The UK Houses of Parliament – officially the Palace of Westminster – is home to the UK’s lower and upper houses of government, respectively, the House of Commons and House of Lords. Not only is the building an iconic London landmark, it’s also a potent symbol of UK democracy and the country’s parliamentary tradition. As such, it’s a prime target for all manner of extremists wanting to strike a symbolic blow to the UK state.
In this blog, Philip Ingram, MBE caught up with Fay Tennet, Deputy Head of Security Operations in the Parliamentary Security Department at the Houses of Parliament to discuss the particular challenges she and her team face while protecting the iconic site.
An ever-present threat
Seventeen months after the last terrorist attack using a vehicle targeted Westminster Bridge, and resulted in the murder of five people, another vehicle was deliberately crashed into the defences around the seat of the British Government.
This time, a car was driven into the barriers outside the House of Lords, knocking over several cyclists and narrowly missing two policemen – though mercifully no lives were lost.
Whether motivated by terrorism or other reasons, the threats to this iconic 11th century building and seat of government remain very real.
A unique mandate
Dealing with many of these threats is the day job of Fay Tennet, the Deputy Head of Security Operations in the Parliamentary Security Department at the Houses of Parliament. She has filled that role since joining in 2015 after having worked for Northamptonshire Police for 15 years. Fay’s leading position in the UK security industry has seen her recently appointed to the Advisory Council for the London-based International Security Expo and she is a key speaker in their conference programme.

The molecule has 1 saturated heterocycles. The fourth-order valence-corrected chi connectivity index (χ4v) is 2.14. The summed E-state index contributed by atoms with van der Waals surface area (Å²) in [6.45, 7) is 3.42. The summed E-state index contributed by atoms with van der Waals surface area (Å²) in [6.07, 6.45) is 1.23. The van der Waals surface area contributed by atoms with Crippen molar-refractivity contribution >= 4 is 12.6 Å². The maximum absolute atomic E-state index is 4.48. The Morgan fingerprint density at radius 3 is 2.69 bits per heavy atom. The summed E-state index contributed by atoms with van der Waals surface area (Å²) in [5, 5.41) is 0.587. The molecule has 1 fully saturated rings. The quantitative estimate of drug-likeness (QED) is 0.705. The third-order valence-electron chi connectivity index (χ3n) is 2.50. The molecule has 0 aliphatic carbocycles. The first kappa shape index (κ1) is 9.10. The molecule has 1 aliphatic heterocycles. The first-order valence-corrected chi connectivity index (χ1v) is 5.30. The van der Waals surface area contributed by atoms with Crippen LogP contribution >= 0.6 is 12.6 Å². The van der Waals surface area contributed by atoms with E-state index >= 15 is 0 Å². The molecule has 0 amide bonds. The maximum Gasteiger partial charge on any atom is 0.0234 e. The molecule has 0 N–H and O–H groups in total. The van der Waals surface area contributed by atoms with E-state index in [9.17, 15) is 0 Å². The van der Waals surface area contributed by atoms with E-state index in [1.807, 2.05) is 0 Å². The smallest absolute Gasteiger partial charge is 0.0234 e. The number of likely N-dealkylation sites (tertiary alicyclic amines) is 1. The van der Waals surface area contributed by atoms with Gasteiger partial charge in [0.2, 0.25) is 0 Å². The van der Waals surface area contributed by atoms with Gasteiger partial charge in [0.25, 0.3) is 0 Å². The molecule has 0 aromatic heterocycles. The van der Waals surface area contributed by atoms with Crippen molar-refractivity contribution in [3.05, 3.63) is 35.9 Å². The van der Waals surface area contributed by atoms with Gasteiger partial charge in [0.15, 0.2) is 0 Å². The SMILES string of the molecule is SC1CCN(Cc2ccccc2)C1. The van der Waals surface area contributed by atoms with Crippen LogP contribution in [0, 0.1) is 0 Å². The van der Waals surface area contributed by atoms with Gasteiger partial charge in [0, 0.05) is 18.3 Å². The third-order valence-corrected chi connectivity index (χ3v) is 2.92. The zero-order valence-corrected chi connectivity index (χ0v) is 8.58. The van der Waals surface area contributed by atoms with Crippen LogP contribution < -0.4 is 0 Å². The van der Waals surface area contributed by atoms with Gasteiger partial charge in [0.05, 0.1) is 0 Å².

Trying to understand her challenges, Philip Ingram MBE caught up with her just before this latest incident, for a chat about her role. As she explained: “The Parliamentary Security Department’s job is to keep parliament safe and open for business. Public access is very important for democracy and public participation is encouraged.”
“Balancing freedom of speech with safety of the building and the people that work within is always a challenge for us and that’s why we have a layered approach to security and support those who work here to ensure we’re doing all we can to keep everyone safe,” she added.
Describing how coordination and flexibility are key, Fay said, “my team numbers 350 so there’s a lot to coordinate between us. You absolutely have to have a relationship of trust, nothing else would work, and making time to invest in this relationship means that when the pressure is on, you know you can support and rely on each other.”
Partnership and coordination
Responding to a question about the importance of close working relationships with the police and other security services, Fay continued: “My working relationship with the police is absolutely key. I meet with the police several times per week and we share our plans and information to ensure that we work as a team. Of course, we’re supported by a lot of different policing teams, armed, unarmed, searching, personal protection, and so making sure this is all tied together is vital to success.” Looking at how threats can develop quickly through the use of social media Fay noted:
“People can begin a protest from their armchair, make threats and bring a groundswell of opinion into the world, but we have ways to manage and monitor this, as do the police, so we keep up with those who want to use social media in a negative way.”
Professionalising the security industry
Asking Fay what she think the priorities for the security industry should be, she replied: “Good recruitment, good training – making security a true “profession” that is recognised in protecting the nation alongside law enforcement organisations. I also think it’s important to change the culture of security by increasing the diversity.”
Fay is a recognised thought leader across the UK security community and is a champion for women in security.